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Film / Space Cowboys

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Space Cowboys is a movie directed by and starring Clint Eastwood, Tommy Lee Jones, Donald Sutherland, and James Garner, released in 2000. It tells the story of a four-man team who, while test pilots for the USAF in the 1950s, missed out on their chance to join the American space program, but who get another chance 40 years later.

It turns out that one of them had devised a satellite system that was stolen by Soviet spies. They ended up using it for their own satellite, which they say is a large communication satellite, too large to be carried back to Earth in a shuttle. Seventeen years after its launch, its orbit is decaying, and the Russians are being surprisingly insistent on having the satellite fixed, saying that its loss could cause a catastrophic breakdown in Russian communications, and at worse, touch off a civil war. The only person who can do the job is the original designer - who agrees, but only if his three old buddies come along as well. Hilarity Ensues as NASA must prepare the oldsters for the trip.

Not to be confused with Space Truckers, or stories that contain cowboy-style people in space - see Space Western.

Contains examples of:

  • Actor Allusion:
    • The scene in which Mary-Ann the chimp tries to shake Frank's hand could be a reference to Every Which Way but Loose, in which Clint Eastwood starred alongside an orangutan.
  • Artistic License – History: Speaking of, the first ape to go to space was actually Ham, who had his flight inside the Mercury-Redstone 2 in 1961. Before him macaques and other types of monkey were used.
  • Artistic License – Physics:
    • The satellite's orbit is decaying because it's heavy. In real life, a satellite's orbit decays due to drag from the outer atmosphere; a heavy satellite's orbit would decay more slowly than a light satellite's orbit, as greater weight means greater momentum—that is, greater resistance to a change in velocity. The "Too Heavy" part may have been a cover, given the satellite's real purpose.
    • Sara states that in order to reach the Moon, you only have to get something (in this case, a hypothetical baseball) halfway there, since the Moon's gravity would take it the rest of the way. This comes up again at the end, when there is not enough fuel available to get the satellite all the way to the Moon, but it's supposedly okay because there's enough, given a Heroic Sacrifice, to make it halfway. While it is true that you only need to get something partway to the Moon before the Moon's gravity will carry it the rest of the way in, the distance required is closer to 95%, not halfway, due to the moon's much lower gravity.
    • In the training simulation, Hawk lands the over-speeding shuttle in manual control by purposefully stalling it out at a high angle-of-attack, a maneuver which Frank later repeats to land the actual shuttle. Not only is this ridiculous, but it's also downright impossible in a Space Shuttle. It's a variation of Pugachev's cobra, which, while possible to execute, has only been performed successfully in supermaneuverable jets with advanced post-stall capabilities, such as NASA's X-31 and the Russian Su-27 "Flanker"; the Space Shuttle, on the other hand, is repeatedly (and rightfully) stated to be a "flying brick" which does not so much "fly" as "fall through the atmosphere in a controllable manner".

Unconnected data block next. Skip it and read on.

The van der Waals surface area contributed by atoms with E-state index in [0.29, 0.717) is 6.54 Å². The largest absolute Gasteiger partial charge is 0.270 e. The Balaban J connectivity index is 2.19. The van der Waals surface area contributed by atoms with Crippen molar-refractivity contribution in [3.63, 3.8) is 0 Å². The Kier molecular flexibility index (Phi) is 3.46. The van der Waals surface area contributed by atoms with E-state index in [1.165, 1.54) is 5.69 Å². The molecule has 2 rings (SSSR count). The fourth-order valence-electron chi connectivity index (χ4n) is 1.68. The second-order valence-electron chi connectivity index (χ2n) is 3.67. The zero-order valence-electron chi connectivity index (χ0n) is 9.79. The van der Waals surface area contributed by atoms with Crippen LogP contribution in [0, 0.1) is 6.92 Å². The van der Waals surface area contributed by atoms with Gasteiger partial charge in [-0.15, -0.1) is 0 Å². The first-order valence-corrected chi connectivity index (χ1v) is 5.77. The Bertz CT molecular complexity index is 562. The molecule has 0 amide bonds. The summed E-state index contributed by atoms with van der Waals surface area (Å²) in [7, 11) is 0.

• Author Appeal: Clint Eastwood is actually a huge space nerd and loves talking about science and science fiction.
  • Badass Preacher: "Tank" Sullivan (James Garner), Air Force test pilot turned Baptist minister.
  • Black Box: The only reason NASA even deigns to contact Corvin is because he is the only man still alive familiar with Skylab's and thereby the satellite's revolutionary yet antiquated guidance system. It does invert the usual reasons for this trope. The system isn't a black box because it's revolutionary and advanced, it's a black box because it's so obsolete no-one can figure it out.
  • Blind Without 'Em: Jerry (Sutherland). He nonetheless passes the NASA eyesight test by memorizing the letters while his glasses are on.note  Later on, he gets custom-made Cool Shades.
  • Brick Joke: Literally, about the Shuttle.
    Roger Hines: It's not an airplane, Colonel, it's a flying brick on approach.
    Eugene 'Gene' Davis: Easy, Frank, she's not a fighter jet.
    Frank Corvin: "Flying brick".
    Eugene 'Gene' Davis: I hope not.
    • Beyond the Impossible: First, when Hawk lands the shuttle (in the simulator), without the computer and using the aforementioned radical braking maneuver.
    Roger Hines: That's impossible!
    William 'Hawk' Hawkins: For a computer, it might be.
    Eugene 'Gene' Davis: They're going to have to re-enter the atmosphere and set her down in manual mode.
    Sara Holland: No, no, no, that's impossible.
    Eugene 'Gene' Davis: Well, it's never happened before.
  • The Call Knows Where You Live: Frank and his wife were surprised, to say the least, when the NASA agents showed up.
  • The Casanova: Jerry is an unrepentant—and for his age, pretty successful—womanizer.
  • Chekhov's Skill: Double the pleasure, double the fun.
    • First, the whole point of the story. See Black Box. Frank apparently got involved in the Apollo Applications Program, and designed the guidance system for Skylab. That's what was used on the satellite that they need to repair so urgently. And he's the only one left alive that knows anything about it.
    • Second, their own skill as pilots, which proves early on to have not decayed much over time. It ultimately helps them through the Reentry Scare.
      • Hawk's landing technique of "tapping on the brakes a little bit". Hawk himself pulls this first in the flight training simulator, and Frank later copies it to land for real.
  • Christianity is Catholic: One character is ostensibly a Baptist minister, yet he ends up saying "Hail Mary, full of grace" once the mission in space is underway.
  • Cool Old Guy: A band of them. Our heroes, ladies and gentlemen!
  • Companion Cube: The hula-dancing Hawaiian girl dashboard ornament.